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Arterial and venous thromboembolism in COVID-19: a study-level meta-analysis


Background The prevalence of venous thromboembolic event (VTE) and arterial thromboembolic event (ATE) thromboembolic events in patients with COVID-19 remains largely unknown.

Methods In this meta-analysis, we systematically searched for observational studies describing the prevalence of VTE and ATE in COVID-19 up to 30 September 2020.

Results We analysed findings from 102 studies (64 503 patients). The frequency of COVID-19-related VTE was 14.7% (95% CI 12.1% to 17.6%, I2=94%; 56 studies; 16 507 patients). The overall prevalence rates of pulmonary embolism (PE) and leg deep vein thrombosis were 7.8% (95% CI 6.2% to 9.4%, I2=94%; 66 studies; 23 117 patients) and 11.2% (95% CI 8.4% to 14.3%, I2=95%; 48 studies; 13 824 patients), respectively. Few were isolated subsegmental PE. The VTE prevalence was significantly higher in intensive care unit (ICU) (23.2%, 95% CI 17.5% to 29.6%, I2=92%, vs 9.0%, 95% CI 6.9% to 11.4%, I2=95%; pinteraction<0.0001) and in series systematically screening patients compared with series testing symptomatic patients (25.2% vs 12.7%, pinteraction=0.04). The frequency rates of overall ATE, acute coronary syndrome, stroke and other ATE were 3.9% (95% CI 2.0% to to 3.0%, I2=96%; 16 studies; 7939 patients), 1.6% (95% CI 1.0% to 2.2%, I2=93%; 27 studies; 40 597 patients) and 0.9% (95% CI 0.5% to 1.5%, I2=84%; 17 studies; 20 139 patients), respectively. Metaregression and subgroup analyses failed to explain heterogeneity of overall ATE. High heterogeneity limited the value of estimates.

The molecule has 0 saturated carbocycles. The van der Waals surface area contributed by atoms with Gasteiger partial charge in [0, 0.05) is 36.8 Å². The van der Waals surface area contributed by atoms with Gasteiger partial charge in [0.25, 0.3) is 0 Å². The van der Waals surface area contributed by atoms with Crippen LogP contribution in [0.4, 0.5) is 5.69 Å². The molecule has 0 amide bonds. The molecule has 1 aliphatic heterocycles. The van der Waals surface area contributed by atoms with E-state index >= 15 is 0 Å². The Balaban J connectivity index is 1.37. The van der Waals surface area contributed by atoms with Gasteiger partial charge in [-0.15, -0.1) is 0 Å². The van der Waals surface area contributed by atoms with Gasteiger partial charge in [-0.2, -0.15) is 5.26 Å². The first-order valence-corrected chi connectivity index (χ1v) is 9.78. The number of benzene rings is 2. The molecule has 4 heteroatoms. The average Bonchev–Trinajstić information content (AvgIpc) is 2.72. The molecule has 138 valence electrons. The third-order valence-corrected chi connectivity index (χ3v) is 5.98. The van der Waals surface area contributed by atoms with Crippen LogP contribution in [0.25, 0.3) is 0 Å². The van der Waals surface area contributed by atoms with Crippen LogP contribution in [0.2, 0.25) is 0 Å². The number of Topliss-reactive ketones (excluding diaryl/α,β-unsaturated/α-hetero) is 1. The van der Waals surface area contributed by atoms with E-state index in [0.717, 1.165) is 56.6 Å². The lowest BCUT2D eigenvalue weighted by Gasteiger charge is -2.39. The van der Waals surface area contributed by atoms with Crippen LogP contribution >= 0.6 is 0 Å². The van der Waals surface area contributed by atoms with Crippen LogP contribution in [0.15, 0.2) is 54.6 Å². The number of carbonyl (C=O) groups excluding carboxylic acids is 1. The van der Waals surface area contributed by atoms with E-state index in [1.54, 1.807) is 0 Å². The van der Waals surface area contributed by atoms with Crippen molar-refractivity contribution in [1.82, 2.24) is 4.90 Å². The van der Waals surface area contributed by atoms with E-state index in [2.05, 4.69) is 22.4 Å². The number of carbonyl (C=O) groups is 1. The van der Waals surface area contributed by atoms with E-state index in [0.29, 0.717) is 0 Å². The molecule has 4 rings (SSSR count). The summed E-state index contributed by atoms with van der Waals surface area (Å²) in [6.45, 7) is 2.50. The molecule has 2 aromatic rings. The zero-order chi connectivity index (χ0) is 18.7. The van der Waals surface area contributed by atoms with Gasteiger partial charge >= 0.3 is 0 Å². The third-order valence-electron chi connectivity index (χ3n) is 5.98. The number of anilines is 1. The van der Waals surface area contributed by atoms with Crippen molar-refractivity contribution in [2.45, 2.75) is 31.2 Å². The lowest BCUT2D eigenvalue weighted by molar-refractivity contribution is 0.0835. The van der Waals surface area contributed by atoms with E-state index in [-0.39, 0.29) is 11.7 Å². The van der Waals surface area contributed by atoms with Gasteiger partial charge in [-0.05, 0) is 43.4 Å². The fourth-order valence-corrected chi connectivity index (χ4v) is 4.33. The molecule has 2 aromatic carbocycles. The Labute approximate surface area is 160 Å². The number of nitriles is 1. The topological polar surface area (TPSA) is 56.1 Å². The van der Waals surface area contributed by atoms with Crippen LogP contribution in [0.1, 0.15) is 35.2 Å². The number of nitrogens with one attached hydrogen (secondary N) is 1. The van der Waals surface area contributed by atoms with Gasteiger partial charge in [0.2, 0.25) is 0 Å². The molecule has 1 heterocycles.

Conclusions Patients admitted in the ICU for severe COVID-19 had a high risk of VTE. Conversely, further studies are needed to determine the specific effects of COVID-19 on the risk of ATE or VTE in less severe forms of the disease.

  • pulmonary embolism
  • viral infection

Data availability statement

All data relevant to the study are included in the article or uploaded as supplementary information. Data have been provided in the figures and tables.

This article is made freely available for use in accordance with BMJ’s website terms and conditions for the duration of the covid-19 pandemic or until otherwise determined by BMJ. You may use, download and print the article for any lawful, non-commercial purpose (including text and data mining) provided that all copyright notices and trade marks are retained.

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